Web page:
Let The number of 12 ounce bottles = X and The number of 24 ounce bottles = Y Then, it is given in question stem that average of all the bottles are 22 ounces so, (12*X+24*Y)/(X+Y)= 22 Solving this we get-> 12X+24Y=22X+22Y => 2Y=10X =>Y/X=5

Now, we have to find what fraction of the bottles are 12 ounces=> X/(X+Y)=>1/(1+Y/X) => 1/(1+5)=>1/6. Hence correct option is B.

Originally posted by AnupamKT on 15 Oct 2018, 09:38.
Last edited by AnupamKT on 18 Oct 2018, 01:43, edited 1 time in total.

WE: Supply Chain Management (Energy and Utilities)

Re: A convenience store stocks soda in 12-ounce and 24-ounce bottles. If t
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15 Oct 2018, 18:35

AnupamKT wrote:

dimmak wrote:

A convenience store stocks soda in 12-ounce and 24-ounce bottles. If the average capacity of all the bottles in the store is 22 ounces, then what fraction of the bottles in the store are 12 ounces?

A) 1/3 B) 1/6 C) 2/3 D) 5/6 E) 2/5

Let The number of 12 ounce bottles = X and The number of 24 ounce bottles = Y Then, it is given in question stem that average of all the bottles are 22 ounces so, (12*X+24*Y)/(X+Y)= 22 Solving this we get-> 12X+24Y=22X+22Y => 2Y=10X =>Y/X=5

Now, we have to find what fraction of the bottles are 12 ounces=> X/(X+Y)=>1/(1-Y/X) => 1/(1-5)=>1/6. Hence correct option is B.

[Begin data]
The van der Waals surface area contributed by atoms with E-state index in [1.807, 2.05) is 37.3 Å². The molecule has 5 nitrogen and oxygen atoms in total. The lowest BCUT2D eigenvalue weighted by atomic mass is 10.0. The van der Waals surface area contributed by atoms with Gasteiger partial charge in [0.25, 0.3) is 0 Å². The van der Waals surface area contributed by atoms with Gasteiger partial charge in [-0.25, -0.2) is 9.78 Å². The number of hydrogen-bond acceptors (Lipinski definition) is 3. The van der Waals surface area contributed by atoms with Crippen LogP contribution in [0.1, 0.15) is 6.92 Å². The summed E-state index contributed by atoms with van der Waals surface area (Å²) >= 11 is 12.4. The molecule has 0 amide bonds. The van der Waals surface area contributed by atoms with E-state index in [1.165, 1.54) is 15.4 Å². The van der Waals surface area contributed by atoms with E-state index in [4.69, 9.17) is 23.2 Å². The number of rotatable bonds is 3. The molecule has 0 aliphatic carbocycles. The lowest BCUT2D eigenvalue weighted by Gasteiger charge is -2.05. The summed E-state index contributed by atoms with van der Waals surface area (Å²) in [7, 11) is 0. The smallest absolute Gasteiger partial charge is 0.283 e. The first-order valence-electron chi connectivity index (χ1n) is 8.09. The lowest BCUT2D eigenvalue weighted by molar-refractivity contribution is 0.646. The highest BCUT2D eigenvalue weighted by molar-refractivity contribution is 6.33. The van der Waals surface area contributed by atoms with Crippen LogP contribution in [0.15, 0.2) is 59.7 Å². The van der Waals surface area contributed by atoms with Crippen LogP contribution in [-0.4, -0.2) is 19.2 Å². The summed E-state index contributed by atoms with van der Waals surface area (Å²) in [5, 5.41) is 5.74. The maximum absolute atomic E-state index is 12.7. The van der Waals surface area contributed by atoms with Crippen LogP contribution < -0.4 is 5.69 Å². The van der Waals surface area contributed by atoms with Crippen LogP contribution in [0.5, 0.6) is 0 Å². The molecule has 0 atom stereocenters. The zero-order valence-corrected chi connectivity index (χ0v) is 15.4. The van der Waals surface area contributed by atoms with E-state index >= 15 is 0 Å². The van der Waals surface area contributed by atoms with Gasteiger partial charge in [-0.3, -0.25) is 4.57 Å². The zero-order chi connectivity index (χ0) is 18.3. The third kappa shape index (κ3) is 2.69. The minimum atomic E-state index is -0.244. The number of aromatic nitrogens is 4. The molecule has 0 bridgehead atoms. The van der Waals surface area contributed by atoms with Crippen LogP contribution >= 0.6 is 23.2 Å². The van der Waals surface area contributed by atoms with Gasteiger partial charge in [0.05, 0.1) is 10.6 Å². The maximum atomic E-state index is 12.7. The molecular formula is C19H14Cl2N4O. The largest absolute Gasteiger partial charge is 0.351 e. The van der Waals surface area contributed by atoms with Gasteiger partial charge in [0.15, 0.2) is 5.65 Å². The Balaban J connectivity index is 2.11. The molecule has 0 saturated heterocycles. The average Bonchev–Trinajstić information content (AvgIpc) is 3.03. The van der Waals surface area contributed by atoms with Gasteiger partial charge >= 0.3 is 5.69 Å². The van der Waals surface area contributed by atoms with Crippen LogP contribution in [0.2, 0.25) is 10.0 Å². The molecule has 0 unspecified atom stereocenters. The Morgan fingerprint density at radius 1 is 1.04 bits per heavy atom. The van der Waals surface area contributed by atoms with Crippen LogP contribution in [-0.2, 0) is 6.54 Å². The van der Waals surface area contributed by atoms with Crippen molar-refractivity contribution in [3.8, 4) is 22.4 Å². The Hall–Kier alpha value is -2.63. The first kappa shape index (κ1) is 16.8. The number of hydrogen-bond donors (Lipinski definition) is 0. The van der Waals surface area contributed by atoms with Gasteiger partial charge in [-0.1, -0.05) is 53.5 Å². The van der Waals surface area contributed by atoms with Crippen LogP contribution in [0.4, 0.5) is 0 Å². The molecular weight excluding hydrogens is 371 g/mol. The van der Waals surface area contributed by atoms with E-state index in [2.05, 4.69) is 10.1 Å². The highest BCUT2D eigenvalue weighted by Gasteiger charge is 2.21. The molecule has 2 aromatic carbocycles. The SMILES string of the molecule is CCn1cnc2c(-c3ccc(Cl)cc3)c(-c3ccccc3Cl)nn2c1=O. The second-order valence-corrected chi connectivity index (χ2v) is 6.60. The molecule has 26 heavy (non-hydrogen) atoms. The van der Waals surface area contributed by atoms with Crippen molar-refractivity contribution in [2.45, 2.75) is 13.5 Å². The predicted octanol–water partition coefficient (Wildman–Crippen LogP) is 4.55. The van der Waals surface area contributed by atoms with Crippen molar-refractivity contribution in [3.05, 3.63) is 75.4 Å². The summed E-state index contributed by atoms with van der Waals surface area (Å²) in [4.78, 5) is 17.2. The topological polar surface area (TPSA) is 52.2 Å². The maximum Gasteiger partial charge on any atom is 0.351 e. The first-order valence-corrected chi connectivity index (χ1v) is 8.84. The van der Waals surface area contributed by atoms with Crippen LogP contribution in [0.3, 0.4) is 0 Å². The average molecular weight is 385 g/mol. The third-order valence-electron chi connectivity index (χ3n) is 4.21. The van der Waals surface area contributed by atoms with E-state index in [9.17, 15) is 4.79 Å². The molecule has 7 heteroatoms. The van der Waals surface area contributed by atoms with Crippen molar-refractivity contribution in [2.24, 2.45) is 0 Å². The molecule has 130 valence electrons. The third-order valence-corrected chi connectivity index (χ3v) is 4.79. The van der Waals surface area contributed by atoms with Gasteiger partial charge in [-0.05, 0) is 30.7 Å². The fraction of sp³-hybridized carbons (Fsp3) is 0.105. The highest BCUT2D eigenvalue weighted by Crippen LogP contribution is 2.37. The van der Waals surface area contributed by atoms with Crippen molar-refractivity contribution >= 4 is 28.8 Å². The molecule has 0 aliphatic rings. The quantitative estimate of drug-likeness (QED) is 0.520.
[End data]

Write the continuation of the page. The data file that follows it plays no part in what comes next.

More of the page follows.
Hi AnupamKT, Please check X/(X+Y)=1/(1+Y/X)
_________________

Regards,

PKN Rise above the storm, you will find the sunshine

Re: A convenience store stocks soda in 12-ounce and 24-ounce bottles. If t
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16 Oct 2018, 05:41

PKN wrote:

AnupamKT wrote:

dimmak wrote:

A convenience store stocks soda in 12-ounce and 24-ounce bottles. If the average capacity of all the bottles in the store is 22 ounces, then what fraction of the bottles in the store are 12 ounces?

A) 1/3 B) 1/6 C) 2/3 D) 5/6 E) 2/5

Let The number of 12 ounce bottles = X and The number of 24 ounce bottles = Y Then, it is given in question stem that average of all the bottles are 22 ounces so, (12*X+24*Y)/(X+Y)= 22 Solving this we get-> 12X+24Y=22X+22Y => 2Y=10X =>Y/X=5

Now, we have to find what fraction of the bottles are 12 ounces=> X/(X+Y)=>1/(1-Y/X) => 1/(1-5)=>1/6. Hence correct option is B.